I feel a strange sort of sadness as I let go of further hunting. The records are so sparse, so much is unknown. And yet I have learned so much, I have a sense of the community that I had no awareness of before this search. All I had was her baptismal name, really, and the place where she lived the last few years of her life. And now I have this sense of visiting her world of 200 years ago, learning the places of the trading posts, which were first of all gathering places for Innu people before colonization. I glimpsed the multiple inter-relationships, I scanned hundreds of Innu names, I observed the seasons of gathering and then going into the forest, the births and the deaths. I could see that she was born into a world of mostly Innu people, and by the end of her life in 1849, the increasing number of settlers outnumbered the Innu. But in that world, one joy was she was able to bear many children, and to live to be in her 50s, which was old for that time. My imagination is now richly populated with all of these people I have glimpsed through the strange window of the scratchy French handwriting of the missionary priests.
I come back to the message I received in the middle of this journey. It was like all these women whispered in my ear, “We are all your relatives! As you search for us, and find our stories, we are pleased, and take you under our wings. We are all your relatives.” So I welcome them all now. And remember, “Even if you don’t know who your ancestors are, your ancestors know who you are.”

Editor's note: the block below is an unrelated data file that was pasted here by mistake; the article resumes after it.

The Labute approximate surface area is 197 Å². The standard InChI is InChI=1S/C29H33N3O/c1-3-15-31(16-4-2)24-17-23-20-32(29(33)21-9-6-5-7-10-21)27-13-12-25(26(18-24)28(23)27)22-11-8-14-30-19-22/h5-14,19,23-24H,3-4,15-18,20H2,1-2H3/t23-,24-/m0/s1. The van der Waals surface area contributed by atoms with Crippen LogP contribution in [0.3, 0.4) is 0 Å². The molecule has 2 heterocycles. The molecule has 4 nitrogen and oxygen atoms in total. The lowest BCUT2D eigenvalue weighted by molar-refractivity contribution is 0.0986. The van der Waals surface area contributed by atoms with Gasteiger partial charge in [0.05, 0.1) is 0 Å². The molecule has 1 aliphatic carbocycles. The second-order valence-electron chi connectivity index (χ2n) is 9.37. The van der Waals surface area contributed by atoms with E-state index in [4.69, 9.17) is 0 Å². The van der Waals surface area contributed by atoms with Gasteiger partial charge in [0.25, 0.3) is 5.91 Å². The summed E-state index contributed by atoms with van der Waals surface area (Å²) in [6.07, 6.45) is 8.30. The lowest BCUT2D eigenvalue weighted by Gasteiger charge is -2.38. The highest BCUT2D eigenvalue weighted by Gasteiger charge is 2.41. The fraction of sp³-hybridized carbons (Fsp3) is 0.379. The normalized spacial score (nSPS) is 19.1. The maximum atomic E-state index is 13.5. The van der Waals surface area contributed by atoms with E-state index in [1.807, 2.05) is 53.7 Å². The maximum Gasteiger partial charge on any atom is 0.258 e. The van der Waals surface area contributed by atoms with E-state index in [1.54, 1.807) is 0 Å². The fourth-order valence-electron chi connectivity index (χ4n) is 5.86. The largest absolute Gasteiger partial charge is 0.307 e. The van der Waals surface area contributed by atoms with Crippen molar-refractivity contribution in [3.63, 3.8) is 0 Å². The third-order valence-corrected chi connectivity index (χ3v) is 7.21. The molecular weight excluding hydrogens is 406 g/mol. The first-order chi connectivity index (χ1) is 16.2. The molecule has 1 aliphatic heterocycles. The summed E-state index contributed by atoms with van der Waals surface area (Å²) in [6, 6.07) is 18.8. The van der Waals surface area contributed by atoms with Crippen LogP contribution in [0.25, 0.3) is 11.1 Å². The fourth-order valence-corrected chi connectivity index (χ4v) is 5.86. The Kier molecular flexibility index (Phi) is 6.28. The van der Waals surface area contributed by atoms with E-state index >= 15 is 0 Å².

I’m starting to write this early in the morning. The clouds are covering the sky, and the eclipse of the full moon is happening now, invisible, but I can feel it in how dark the outside has become. A funny thing about aging—I saw the most amazing full eclipse of the moon when we lived on Cape Cod—October 28, 2004, the night the Red Sox won the world series after an 86 year “curse of the Bambino.” We were watching the game, and intermittently going to the front door of our house, to watch the passage of the eclipse right there. As it was covered by the earth’s shadow, the moon got full deep red. Then the Red Sox won. What a magical night! So back to the funny thing about aging—after that experience, and with an older tired body, I don’t have the same urge to watch eclipses of the moon—especially if it involves getting up in the middle of the night. Tired body, cloud cover, greater memories. Yet here I am awake.